The Terminal Countdown will commence at 2:03 p.m. EST today.

FRIDAY, JANUARY 16, 2009

Expecting cooperation from Mother Nature and finally a resolution to this week's trouble with a gaseous nitrogen valve on the pad, the Delta 4-Heavy rocket will shoot for launch Saturday evening.

Liftoff from Cape Canaveral's Complex 37 is targeted for 7:33 p.m. EST, which is the opening of a four-hour launch opportunity.

Earlier plans to launch this rocket and its clandestine satellite cargo on Tuesday were scrapped so workers could make minor repairs to damaged foam insulation on the vehicle's interstage, then the valve problem forced a scrub during Wednesday's countdown. The valve issue continued to be addressed Thursday, and managers decided to skip any launch attempt Friday due the low odds of acceptable weather conditions.

So that sets up a Saturday countdown, when there's a predicted 90 percent chance of good weather and the gaseous nitrogen system, which is necessary to assist in fueling the rocket, should be fixed.

This will be the third flight of the Delta 4-Heavy, the largest unmanned booster used by the U.S. to deploy satellites, following a December 2004 test launch and the first operational mission in November 2007.

From the outside, the rocket looks almost identical to the configuration flown on the last mission. Standing 23 stories tall, the Heavy's triple-wide hydrogen-fueled stages provide 1.9 million pounds of thrust at liftoff. And the upper stage is equipped with a powerful cryogenic engine capable of multiple maneuvers for delivering the payload into its intended orbit. An aluminum nose cone 16 feet in diameter and 65 feet long, a heritage shroud from the now-retired Titan 4 program, will protect the secret cargo during ascent through Earth's atmosphere.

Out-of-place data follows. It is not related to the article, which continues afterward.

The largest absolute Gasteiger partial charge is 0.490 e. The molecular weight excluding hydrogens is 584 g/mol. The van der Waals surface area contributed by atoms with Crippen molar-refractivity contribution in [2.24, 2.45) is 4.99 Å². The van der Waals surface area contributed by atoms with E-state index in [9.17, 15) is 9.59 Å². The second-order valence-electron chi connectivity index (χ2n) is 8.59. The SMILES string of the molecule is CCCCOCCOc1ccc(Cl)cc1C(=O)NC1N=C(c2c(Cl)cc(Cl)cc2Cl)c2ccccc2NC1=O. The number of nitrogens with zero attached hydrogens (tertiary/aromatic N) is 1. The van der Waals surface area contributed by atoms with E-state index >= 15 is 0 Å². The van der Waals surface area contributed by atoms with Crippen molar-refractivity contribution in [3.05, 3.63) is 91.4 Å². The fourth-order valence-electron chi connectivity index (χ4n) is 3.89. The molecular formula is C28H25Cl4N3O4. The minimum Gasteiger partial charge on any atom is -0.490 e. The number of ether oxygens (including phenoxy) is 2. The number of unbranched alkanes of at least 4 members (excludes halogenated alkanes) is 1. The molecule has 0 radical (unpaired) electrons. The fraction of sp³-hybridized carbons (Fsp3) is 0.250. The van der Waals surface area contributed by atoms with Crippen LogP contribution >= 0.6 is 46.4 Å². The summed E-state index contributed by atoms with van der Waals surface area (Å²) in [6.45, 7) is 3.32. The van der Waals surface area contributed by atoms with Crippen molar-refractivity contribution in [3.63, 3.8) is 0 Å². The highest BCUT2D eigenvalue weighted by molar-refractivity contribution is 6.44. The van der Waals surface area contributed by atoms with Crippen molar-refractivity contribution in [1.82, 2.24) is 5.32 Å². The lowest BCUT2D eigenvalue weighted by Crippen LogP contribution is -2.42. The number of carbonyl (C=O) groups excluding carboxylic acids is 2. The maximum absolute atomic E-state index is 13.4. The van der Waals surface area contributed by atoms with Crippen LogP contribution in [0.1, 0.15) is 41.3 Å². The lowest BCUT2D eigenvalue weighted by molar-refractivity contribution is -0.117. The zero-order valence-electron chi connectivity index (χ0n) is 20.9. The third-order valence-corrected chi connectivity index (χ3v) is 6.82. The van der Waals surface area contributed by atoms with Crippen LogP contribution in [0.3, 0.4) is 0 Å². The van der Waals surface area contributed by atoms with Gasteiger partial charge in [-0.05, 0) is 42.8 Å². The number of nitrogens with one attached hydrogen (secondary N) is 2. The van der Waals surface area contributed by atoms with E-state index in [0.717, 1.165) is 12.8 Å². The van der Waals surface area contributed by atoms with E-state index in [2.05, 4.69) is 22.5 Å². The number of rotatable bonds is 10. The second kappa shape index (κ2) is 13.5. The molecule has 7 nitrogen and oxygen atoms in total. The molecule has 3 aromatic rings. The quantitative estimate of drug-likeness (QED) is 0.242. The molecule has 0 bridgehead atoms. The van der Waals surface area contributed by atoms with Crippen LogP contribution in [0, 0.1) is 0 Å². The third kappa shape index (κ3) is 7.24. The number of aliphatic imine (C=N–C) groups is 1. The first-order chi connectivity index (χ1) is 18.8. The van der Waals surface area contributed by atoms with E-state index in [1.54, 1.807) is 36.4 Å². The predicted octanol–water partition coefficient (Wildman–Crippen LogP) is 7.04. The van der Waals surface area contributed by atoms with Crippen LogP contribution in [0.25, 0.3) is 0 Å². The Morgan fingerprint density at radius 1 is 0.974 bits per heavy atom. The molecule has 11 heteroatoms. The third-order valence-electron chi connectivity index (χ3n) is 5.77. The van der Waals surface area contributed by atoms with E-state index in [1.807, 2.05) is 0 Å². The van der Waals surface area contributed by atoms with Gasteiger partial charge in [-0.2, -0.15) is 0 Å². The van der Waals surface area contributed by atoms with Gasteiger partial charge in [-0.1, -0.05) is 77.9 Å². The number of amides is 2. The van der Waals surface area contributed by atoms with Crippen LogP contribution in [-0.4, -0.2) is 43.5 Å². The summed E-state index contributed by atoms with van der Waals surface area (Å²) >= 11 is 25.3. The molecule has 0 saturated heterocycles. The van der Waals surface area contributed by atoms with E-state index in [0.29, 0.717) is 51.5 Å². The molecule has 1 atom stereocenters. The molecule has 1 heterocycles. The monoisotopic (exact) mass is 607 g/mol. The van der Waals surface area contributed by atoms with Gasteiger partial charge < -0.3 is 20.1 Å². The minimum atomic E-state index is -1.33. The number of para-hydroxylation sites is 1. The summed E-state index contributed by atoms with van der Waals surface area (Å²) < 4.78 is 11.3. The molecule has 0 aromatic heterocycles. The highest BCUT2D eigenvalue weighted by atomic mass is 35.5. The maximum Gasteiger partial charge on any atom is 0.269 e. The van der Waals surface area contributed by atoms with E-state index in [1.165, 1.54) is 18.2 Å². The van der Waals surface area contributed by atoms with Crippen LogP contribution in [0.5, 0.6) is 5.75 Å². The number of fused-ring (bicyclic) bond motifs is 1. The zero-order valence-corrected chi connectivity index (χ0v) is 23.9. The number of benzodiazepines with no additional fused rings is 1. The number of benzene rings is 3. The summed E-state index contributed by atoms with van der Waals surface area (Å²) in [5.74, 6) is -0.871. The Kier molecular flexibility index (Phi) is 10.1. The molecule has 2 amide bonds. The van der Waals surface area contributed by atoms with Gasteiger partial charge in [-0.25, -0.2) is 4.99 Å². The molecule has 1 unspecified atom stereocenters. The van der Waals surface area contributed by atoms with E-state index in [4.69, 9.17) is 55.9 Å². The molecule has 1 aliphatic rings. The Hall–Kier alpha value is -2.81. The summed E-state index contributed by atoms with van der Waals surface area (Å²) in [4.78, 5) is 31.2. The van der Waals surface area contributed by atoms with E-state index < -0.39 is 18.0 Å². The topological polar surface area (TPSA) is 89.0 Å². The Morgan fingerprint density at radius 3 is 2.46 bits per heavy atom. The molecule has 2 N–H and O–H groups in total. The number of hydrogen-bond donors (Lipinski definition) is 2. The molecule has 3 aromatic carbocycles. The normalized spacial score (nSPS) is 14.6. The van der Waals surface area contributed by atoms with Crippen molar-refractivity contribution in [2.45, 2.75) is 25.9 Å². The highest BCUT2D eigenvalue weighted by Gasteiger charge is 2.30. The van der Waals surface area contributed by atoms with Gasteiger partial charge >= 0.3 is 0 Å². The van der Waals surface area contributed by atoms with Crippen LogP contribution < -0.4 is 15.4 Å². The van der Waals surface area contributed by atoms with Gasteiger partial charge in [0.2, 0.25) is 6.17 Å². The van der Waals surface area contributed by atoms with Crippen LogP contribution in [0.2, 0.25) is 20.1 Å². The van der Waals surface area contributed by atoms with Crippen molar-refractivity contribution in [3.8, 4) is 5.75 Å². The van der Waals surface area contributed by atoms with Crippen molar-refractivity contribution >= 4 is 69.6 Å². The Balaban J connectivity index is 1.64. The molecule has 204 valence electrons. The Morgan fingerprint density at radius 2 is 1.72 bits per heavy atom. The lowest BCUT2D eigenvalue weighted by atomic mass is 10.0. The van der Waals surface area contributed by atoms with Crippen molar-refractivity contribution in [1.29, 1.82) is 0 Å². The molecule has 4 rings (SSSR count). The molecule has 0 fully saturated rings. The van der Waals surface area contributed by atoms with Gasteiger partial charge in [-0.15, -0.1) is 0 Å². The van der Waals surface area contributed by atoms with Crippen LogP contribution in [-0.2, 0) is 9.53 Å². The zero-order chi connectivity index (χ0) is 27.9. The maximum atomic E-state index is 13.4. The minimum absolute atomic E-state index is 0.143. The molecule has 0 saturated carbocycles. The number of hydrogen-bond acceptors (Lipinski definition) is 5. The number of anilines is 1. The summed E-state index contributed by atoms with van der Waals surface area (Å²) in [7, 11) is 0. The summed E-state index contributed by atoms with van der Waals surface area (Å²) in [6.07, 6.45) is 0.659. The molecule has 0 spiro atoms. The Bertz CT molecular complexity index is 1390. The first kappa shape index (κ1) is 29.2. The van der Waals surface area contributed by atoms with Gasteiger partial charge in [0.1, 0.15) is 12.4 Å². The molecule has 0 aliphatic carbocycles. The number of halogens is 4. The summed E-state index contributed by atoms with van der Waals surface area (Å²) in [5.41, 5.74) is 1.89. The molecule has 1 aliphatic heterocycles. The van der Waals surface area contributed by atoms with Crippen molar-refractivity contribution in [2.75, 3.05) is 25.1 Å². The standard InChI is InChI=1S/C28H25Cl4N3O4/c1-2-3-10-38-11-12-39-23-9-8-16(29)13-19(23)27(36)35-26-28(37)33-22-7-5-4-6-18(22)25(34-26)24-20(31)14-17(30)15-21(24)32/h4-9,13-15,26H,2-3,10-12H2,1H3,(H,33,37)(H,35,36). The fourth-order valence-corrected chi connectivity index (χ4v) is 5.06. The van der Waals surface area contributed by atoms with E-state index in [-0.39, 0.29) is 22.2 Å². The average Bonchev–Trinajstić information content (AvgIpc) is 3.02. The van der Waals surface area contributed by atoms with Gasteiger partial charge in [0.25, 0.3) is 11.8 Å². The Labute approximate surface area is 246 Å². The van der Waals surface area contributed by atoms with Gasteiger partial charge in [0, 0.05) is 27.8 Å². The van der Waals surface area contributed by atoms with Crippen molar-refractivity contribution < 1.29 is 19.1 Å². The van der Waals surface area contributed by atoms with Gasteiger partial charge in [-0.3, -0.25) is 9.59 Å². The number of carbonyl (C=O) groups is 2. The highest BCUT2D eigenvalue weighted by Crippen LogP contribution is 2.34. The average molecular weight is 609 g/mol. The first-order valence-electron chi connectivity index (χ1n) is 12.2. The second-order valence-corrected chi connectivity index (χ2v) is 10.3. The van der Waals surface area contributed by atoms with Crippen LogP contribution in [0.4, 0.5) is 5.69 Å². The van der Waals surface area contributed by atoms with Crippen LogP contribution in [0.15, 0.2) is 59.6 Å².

The Air Force says only a few changes have been made to the Heavy since its operational debut 14 months ago.

"One change has been a slight modification to the thermal barrier assembly which was modified to reduce the amount of normal unburned hydrogen gas which could pass through the thermal barrier and into the first stage engine section during the early stages of flight," according to information provided to Spaceflight Now by the Space and Missile Systems Center's Launch & Range Systems Wing.

"This action was taken to mitigate the potential recurrence of the Port Common Booster Core engine section pressure and temperature excursion seen on the DSP 23 launch."

The DSP 23 missile-warning satellite launch and the rocket demonstration flight four years ago have paved the way for Saturday's flight carrying a classified satellite for the U.S. National Reconnaissance Office, a mission officially known as NROL-26.

"The Heavy Demo mission verified the mission profile, and DSP 23 verified the vehicle changes from the Heavy Demo mission," the Air Force said.

The demonstration launch carrying a simulated payload uncovered a problem with vapor bubbles in the liquid oxygen lines that caused the rocket's engines to shut down prematurely and left the mission well short of the targeted altitude. The problem was solved before the DSP 23 launch.

Both previous rockets carried extensive instrumentation and sensors to measure the conditions and environments experienced during launch, plus precisely determine the vehicles' performance. In fact, the 2007 mission relayed over a thousand channels of data from standard and extra instrumentation and the launch was imaged by a network of ground-based and onboard video cameras. Officials said the initial post-flight gathering of engineers to analyze the mission had a couple thousand pages of graphs to review.